Dhaka, Aug 31 (UNB) – Foreign Minister Dr AK Abdul Momen on Saturday ruled out any concern for Bangladesh amid the exclusion of nearly 2 million people from the final citizenship list in Assam saying Bangladesh believes in India’s assurance.
He said they raised the issue in advance when Indian External Affairs Minister Dr S Jaishankar visited Bangladesh and had a meeting with him on August 20.
Dr Momen wanted to know about the issue from Jaishankar at the meeting and told him that many people are concerned about the matter in Bangladesh.
“You’ve heard…he (Jaishankar) categorically said the issue is an internal matter for India, and there’ll be no problem (for Bangladesh),” Dr Momen told reporters after attending a function in the city.
Earlier, he spoke at the closing session of Dhaka DocLab, an international documentary co-production project market in Bangladesh which also serves workshops for South Asian filmmakers, as the chief guest.
DocLab’s Chairman Nasir Uddin Yousuff Bachchu and Director Tareq Ahmed were also present.
The Foreign Minister said the world is dynamic and there will be many incidents and they will manage those.
Quoting Prime Minister Sheikh Hasina, he said, “There’ll be emerging problems and there’ll also be emerging solutions.”
Dr Momen also said he shared with the Indian External Affairs Minister about the problem Bangladesh is facing with the presence of over 1.1 million Rohingyas.
He said Bangladesh is now on the highway of development journey and there is no lack of jobs for the poor and common people, including labourers, even for those who have no education in the country.
“So, I don’t believe the people of our country will go to neigbouring countries right at the moment. If they might have gone there it was before 1971 and 1947.”
India on Saturday published the final citizenship list in the state of Assam that excluded nearly 2 million people amid fears they could be rendered stateless, reports AP.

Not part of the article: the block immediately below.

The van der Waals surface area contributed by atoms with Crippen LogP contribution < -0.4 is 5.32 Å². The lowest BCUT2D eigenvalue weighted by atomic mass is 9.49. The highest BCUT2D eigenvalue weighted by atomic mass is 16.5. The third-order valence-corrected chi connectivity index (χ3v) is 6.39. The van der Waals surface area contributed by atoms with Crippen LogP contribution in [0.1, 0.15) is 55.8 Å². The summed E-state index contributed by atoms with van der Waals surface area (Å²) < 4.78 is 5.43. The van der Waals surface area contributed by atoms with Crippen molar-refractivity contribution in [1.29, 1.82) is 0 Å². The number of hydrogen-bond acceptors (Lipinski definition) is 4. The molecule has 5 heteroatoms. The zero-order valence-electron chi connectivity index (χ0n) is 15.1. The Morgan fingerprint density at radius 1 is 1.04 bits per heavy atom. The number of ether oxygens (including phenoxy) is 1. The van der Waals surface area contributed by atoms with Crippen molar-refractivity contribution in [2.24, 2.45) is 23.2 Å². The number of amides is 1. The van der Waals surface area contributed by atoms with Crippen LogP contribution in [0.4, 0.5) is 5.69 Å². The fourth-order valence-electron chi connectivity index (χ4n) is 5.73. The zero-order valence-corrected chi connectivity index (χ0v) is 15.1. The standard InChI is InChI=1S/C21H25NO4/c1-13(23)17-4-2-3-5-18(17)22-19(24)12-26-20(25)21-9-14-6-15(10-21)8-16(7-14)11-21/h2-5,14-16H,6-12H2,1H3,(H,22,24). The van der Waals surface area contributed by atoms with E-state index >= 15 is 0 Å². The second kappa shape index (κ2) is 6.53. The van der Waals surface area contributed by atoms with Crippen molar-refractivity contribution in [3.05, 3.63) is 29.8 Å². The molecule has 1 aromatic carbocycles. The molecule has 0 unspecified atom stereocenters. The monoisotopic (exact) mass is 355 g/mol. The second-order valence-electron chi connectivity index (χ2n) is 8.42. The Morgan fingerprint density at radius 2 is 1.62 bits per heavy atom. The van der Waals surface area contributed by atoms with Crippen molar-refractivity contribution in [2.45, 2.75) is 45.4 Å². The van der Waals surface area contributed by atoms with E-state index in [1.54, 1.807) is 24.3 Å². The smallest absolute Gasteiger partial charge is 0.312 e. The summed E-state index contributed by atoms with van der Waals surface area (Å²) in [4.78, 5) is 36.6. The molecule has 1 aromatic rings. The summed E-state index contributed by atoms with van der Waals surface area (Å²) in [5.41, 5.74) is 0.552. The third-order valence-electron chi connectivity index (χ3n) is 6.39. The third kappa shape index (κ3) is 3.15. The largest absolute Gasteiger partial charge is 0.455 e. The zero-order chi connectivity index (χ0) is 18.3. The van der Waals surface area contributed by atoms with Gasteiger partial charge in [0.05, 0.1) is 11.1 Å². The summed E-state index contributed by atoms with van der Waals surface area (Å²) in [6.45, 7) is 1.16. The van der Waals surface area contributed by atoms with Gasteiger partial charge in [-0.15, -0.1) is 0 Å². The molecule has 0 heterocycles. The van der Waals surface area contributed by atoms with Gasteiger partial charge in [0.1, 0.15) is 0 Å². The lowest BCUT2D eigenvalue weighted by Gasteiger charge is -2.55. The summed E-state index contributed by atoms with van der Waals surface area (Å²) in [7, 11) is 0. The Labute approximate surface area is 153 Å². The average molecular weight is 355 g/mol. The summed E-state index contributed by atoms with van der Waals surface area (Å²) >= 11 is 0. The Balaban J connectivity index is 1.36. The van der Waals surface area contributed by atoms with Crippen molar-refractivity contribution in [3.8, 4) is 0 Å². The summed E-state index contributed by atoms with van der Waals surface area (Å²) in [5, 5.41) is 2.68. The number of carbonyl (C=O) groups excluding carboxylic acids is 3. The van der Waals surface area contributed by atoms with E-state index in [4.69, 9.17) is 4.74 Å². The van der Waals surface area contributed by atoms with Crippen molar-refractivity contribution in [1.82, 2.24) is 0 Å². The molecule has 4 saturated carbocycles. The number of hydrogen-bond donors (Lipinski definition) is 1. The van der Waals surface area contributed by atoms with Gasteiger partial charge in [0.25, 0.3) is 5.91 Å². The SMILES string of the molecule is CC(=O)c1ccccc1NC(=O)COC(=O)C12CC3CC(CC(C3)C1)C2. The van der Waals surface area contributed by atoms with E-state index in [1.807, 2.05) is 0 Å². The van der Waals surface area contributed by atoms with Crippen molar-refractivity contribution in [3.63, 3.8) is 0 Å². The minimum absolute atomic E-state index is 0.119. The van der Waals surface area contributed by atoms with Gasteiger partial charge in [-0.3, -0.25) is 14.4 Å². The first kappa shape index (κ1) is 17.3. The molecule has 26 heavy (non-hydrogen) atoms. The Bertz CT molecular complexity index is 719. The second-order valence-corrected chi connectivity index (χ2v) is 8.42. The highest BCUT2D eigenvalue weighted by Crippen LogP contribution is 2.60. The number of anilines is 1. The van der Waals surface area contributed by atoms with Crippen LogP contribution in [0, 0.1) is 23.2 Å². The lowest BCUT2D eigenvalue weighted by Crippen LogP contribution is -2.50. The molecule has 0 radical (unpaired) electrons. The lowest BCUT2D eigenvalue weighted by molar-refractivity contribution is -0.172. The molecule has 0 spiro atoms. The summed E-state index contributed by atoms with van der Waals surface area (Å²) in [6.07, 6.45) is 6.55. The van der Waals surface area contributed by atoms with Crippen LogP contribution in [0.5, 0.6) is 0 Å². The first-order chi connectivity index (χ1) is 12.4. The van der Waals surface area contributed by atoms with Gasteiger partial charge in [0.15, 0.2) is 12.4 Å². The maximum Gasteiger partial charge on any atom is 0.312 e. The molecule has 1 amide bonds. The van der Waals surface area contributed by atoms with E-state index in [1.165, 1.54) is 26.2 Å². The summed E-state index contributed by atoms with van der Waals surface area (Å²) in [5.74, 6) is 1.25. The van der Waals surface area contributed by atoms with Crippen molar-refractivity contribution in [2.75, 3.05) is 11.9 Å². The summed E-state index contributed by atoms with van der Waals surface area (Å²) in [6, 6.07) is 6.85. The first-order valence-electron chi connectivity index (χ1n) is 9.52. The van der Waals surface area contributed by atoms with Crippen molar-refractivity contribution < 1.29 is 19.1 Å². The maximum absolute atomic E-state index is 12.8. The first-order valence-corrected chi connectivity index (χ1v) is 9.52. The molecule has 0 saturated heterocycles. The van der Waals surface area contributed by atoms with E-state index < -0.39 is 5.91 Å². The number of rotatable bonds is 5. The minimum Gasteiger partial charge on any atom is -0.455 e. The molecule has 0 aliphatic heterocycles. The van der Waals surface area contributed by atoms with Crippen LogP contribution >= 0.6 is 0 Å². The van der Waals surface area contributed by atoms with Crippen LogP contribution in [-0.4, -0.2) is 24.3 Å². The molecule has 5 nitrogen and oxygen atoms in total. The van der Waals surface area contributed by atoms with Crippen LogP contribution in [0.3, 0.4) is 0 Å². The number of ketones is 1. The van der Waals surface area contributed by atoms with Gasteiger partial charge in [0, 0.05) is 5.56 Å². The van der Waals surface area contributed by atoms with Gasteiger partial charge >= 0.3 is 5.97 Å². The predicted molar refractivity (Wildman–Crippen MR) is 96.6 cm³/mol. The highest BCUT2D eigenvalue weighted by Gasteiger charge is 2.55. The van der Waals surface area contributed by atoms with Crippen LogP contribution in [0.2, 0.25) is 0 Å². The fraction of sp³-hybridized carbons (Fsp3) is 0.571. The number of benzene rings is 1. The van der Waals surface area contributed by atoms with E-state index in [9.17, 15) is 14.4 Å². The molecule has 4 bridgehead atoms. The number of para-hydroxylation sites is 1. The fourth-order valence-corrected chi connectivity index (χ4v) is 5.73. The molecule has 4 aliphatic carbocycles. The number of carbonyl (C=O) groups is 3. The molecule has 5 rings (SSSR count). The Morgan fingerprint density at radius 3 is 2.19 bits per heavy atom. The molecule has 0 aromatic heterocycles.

The list, known as the National Register of Citizens, intends to identify legal residents and weed out illegal immigrants from the state.
A total of 31.1 million people were included in the list, leaving out 1.9 million people, according to a statement from the Assam government.
The controversial list has ended the wait of millions of Assam residents who will now find out whether they are Indians or "foreigners." Critics have viewed the exercise as an attempt to deport millions of minority Muslims, many of whom have entered India from neighboring Bangladesh.
"The entire process of NRC update has been meticulously carried out in an objective and transparent manner," said a statement issued by the registry authorities.
A steady trickle of people lined up to check their names on the final citizenship list in Buraburi village outside one of the many offices that have been set up across Assam for residents to verify the status of their citizenship applications.
Mijanur Rahman, a 47-year-old farmer, found himself, his 21-year-old son, and two of his daughters aged 16 and 14 included in the list. However, his wife and his other three daughters — all under the age of 10 — were excluded.
"I’m really worried. We’ll see what the government does now. Maybe they’ll offer some help," a teary eyed Rahman told The Associated Press.
The NRC list is unique to Assam and was first prepared in 1951. It’ll include those whose names appeared in the 1951 document and their descendants. The list also includes those who had been on India's electoral rolls up to March 24, 1971, or in any other document approved by the Indian central government.